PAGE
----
Why Have a Double Knee Replacement?

If the pain and stiffness of arthritis is affecting both your knees—to the point you’ll need surgery soon—you may want to consider a double knee replacement, also known as a bilateral knee replacement.

See Double Knee Replacements

knee replacement x-rays There are several advantages to having a double knee replacement, such as less time in the hospital and quicker return to mobility. See The Pros and Cons of Double Knee Replacement

During a double knee replacement, both knee joints are replaced during one surgery. Just as with single knee replacements, double knee replacements have a good success rate. They result in a reduction in knee pain and improvement in function for almost all patients.

Article continues below
Advertisement

The advantages of double knee replacement

If both knees need to be replaced, it’s pretty apparent that there are some clear advantages to doing it simultaneously:

  • Less time in the hospital. Although you’ll need to stay at least half a day longer than if you had a single knee replacement, you’ll only have to stay once.

    See What to Expect After Knee Replacement

  • Less time off work. The recommended time off work is the same for both a single and double knee replacement: 4 to 6 weeks.
  • Cheaper. Experts estimate that the savings is about 20% for a double knee replacement compared with two single knee replacements, but costs vary depending on provider and insurance.
  • Less physical therapy. When you can rehabilitate both knees at once, it takes less time than doing it individually.

    See Knee Replacement Surgery Rehabilitation Exercises

  • Quicker return to mobility and physical activity. It can be frustrating to recover from a single knee replacement only to be hampered by continuing pain in the other knee.
  • See “When Can I…?” Answers for Knee Replacement Patients

The drawbacks and risk factors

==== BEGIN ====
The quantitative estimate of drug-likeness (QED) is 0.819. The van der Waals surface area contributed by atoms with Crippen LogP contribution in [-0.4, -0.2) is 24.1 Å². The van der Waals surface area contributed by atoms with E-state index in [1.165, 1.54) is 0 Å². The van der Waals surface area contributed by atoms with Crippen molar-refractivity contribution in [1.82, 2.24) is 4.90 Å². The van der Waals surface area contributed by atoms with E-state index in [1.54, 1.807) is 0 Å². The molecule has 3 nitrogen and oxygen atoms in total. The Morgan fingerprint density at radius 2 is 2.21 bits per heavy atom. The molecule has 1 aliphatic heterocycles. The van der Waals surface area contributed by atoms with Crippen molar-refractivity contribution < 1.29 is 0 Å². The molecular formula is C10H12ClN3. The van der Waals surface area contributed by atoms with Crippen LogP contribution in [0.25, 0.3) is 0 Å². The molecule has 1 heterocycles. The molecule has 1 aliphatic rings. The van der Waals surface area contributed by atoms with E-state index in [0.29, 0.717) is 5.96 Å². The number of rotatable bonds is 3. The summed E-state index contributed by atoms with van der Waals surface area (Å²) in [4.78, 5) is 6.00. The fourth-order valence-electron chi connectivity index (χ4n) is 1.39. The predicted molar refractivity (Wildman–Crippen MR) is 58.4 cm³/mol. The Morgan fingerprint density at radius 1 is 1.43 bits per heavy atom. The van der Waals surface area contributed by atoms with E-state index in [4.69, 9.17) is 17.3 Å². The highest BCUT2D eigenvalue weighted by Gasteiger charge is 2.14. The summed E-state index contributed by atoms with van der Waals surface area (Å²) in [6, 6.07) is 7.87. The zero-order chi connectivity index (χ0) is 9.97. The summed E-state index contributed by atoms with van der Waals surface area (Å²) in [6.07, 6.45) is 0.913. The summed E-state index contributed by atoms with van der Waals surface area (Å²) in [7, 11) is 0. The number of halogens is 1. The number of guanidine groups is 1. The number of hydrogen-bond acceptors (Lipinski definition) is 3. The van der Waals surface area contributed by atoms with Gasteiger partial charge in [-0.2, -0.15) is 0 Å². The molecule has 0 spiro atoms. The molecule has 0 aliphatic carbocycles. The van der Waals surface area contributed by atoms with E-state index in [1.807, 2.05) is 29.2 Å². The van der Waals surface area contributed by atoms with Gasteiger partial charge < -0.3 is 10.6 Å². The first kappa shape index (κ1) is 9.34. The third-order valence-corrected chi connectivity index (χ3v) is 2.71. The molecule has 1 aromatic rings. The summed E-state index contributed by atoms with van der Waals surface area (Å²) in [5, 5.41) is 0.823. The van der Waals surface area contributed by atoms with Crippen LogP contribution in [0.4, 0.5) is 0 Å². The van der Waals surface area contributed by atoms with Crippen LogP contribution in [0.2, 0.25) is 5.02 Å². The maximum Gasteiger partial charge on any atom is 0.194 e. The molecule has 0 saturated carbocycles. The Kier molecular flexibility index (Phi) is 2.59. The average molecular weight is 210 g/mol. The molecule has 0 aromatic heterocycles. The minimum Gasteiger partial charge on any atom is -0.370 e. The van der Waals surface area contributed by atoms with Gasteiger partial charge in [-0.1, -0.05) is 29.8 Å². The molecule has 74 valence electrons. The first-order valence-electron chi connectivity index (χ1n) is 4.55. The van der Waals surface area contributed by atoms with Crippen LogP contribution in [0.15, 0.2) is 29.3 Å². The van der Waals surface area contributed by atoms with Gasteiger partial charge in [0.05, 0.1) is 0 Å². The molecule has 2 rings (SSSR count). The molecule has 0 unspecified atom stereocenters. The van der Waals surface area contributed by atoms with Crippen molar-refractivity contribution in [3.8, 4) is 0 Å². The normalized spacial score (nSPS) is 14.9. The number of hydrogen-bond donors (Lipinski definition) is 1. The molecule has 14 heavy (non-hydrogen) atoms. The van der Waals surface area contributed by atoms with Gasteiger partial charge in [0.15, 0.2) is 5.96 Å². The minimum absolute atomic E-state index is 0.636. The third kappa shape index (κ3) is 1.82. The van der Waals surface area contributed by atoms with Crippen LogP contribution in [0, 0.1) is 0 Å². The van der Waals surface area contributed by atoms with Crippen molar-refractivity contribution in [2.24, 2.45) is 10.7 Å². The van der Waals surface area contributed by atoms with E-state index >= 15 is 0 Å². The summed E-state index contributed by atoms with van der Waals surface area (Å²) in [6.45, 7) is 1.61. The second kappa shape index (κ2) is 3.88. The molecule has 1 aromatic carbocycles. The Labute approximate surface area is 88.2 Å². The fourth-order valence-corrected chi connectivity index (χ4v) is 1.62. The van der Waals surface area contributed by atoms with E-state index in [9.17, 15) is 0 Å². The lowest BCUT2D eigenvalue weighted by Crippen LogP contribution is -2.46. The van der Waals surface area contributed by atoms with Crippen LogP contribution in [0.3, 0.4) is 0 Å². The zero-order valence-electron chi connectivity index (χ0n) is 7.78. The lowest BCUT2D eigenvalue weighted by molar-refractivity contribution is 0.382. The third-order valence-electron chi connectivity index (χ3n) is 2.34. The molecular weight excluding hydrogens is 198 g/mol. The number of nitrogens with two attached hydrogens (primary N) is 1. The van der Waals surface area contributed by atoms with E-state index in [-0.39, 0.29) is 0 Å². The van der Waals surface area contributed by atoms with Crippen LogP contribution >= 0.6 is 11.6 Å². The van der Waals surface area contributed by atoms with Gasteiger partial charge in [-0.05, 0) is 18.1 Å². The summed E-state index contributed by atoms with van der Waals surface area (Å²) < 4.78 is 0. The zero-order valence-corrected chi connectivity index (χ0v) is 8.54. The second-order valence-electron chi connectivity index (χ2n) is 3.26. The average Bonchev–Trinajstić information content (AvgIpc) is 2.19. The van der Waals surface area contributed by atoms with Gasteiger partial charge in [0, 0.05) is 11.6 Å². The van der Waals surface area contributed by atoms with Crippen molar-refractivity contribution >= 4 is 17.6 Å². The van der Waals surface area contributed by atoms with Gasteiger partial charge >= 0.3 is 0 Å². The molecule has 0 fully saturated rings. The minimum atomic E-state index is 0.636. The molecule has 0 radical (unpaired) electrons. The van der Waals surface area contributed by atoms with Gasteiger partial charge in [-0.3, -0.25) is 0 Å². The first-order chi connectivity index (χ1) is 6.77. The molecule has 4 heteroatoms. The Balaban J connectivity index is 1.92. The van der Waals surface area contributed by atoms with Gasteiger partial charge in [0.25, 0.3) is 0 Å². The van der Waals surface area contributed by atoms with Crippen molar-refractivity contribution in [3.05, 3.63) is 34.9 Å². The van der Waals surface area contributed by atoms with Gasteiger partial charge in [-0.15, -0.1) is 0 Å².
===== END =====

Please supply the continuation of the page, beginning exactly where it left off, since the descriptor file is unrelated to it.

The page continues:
However, it’s not all “pros.” There are some disadvantages and potential risks in having a double knee replacement:

  • Limited eligibility. Patients need to have moderate to severe knee osteoarthritis in both knees to qualify. They also should be in good physical condition and may need to be younger than a certain age, depending on the surgeon.
  • See Knee Osteoarthritis Symptoms

  • The risk for complications like infections or revision surgery are slightly higher for a double knee replacement than a single one.

    See Total Knee Replacement Risks and Complications

  • More blood loss. About 40% of people who receive a double knee replacement need a blood transfusion, compared with 12% of single knee replacement patients.
  • More time under anesthesia because of the longer procedure. Anesthesia risks increase with the length of time it needs to be administered.
  • More challenging recovery process. When both knees recovering from surgery, you’re a lot less able to get around and will need a lot more help. In fact, many double knee replacement patients need to spend time in a rehabilitation center after they leave the hospital, rather than going straight home.

Some surgeons also offer a staggered or staged schedule for double knee replacement, meaning that the two surgeries may be scheduled a few months or weeks apart.

Despite a few drawbacks, double knee replacement is a nice option for those with bilateral knee arthritis to have less pain and more mobility in a quicker amount of time.

If you have disabling arthritis in both knees, ask your doctor if you may be a good candidate for a double knee replacement.

See Knee Osteoarthritis Diagnosis

Learn more:

Choosing a Surgeon for Total Knee Replacement

How to Prepare for Total Knee Replacement

Post written by Carrie DeVries